Business & GA, Commercial, Military

Q&A: ARINC’s Advance Into the Business Market

By David Jensen | October 1, 2003
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Just about everybody knows that ARINC helps establish avionics standards and provides services to air transport users. Less well known are the company’s services to business aviation–even though more than 2,000 corporate jets use its global voice and data communications network for daily operations. With more than 4,000 flights under its belt, ARINC also supports reduced vertical separation minimum (RVSM) monitoring services. This past December, the Annapolis, Md.-based firm set out to make itself a brand name in business aviation, consolidating its services–and adding more–under the name of ARINC Direct. Heading up what ARINC hopes will be a "one-stop" business aviation shop is Dave Poltorak, ARINC’s vice president of business aviation services.

A 13-year veteran with ARINC, Poltorak leads more than 70 ARINC Direct employees located in Annapolis, Colorado Springs, Scottsdale, Ariz., San Diego and Miami. His division’s activities range from in-flight communications services, flight planning and flight support to aircraft modifications, upgrades, testing and contract maintenance.

Poltorak formerly was ARINC’s vice president of Aviation Services, responsible for the commercial aviation market. Earlier he had a lead role in expanding ARINC’s air-to-ground communication services into China and Southeast Asia. He was subsequently responsible for managing and directing all of ARINC’s air-to-ground services, including voice and data communications, and for ARINC’s RVSM and related services. Poltorak holds a bachelor’s degree in electrical engineering from the University of Virginia and a master’s degree in electrical engineering from Johns Hopkins University. His office is in Annapolis, where we conducted this interview.

Avionics Magazine: What is ARINC Direct?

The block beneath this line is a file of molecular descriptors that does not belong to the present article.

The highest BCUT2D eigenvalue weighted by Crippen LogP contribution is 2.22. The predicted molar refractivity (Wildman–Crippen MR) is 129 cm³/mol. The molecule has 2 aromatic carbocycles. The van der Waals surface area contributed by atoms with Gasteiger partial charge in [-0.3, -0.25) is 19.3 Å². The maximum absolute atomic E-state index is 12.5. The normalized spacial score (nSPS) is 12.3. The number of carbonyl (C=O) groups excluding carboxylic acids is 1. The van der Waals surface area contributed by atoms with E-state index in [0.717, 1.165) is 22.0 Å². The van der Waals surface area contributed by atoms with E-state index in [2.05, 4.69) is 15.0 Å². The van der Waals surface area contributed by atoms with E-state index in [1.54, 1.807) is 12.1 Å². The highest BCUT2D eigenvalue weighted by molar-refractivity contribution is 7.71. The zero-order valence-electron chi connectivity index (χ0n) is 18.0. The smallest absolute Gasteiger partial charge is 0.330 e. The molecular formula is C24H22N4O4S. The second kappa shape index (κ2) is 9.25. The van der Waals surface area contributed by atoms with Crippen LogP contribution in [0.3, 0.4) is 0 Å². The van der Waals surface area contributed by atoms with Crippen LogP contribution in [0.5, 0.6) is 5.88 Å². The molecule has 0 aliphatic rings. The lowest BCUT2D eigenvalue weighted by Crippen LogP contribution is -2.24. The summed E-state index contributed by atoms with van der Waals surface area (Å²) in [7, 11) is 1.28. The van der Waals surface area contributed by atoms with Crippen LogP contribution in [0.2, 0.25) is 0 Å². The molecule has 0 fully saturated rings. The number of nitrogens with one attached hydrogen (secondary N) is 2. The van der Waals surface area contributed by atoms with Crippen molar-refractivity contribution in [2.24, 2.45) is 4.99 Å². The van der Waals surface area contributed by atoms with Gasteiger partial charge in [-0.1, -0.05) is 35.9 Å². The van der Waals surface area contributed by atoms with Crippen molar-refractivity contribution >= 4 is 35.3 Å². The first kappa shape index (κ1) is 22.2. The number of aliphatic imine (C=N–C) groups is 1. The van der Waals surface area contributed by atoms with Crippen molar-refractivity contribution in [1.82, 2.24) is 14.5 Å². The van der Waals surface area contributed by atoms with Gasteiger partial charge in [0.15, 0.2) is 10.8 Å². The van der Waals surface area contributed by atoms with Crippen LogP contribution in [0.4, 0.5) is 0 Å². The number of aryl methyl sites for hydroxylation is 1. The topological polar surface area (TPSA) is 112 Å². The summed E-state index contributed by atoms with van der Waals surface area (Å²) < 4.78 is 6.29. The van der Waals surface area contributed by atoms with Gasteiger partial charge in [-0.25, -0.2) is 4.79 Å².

Poltorak: ARINC Direct refers to the umbrella of services ARINC provides to business aviation. These encompass almost every need–from flight planning and air traffic services to aircraft maintenance and modification–as well as the only true broadband communication service available to the market. We also provide a full suite of RVSM-related services, which is particularly important, as the date for domestic airspace changes draws closer.

Avionics Magazine: What’s new about ARINC Direct?

Poltorak: What’s new is that customers are starting to realize the important role we play in their daily operations. And our company has focused on providing additional value-added services to the business aviation market–leveraging the presence and support which has always been there.

We’ve been providing data link, voice, RVSM and radio licensing services to business aviation for years. Yet many customers didn’t realize that it’s ARINC that enables data communication between the cockpit and the ground. So we thought ARINC Direct would be an appropriate name for our umbrella of services. By coming to us for service, the middleman is eliminated. At the same time, we were tasked by the company to establish a vision and plan to better serve business aviation.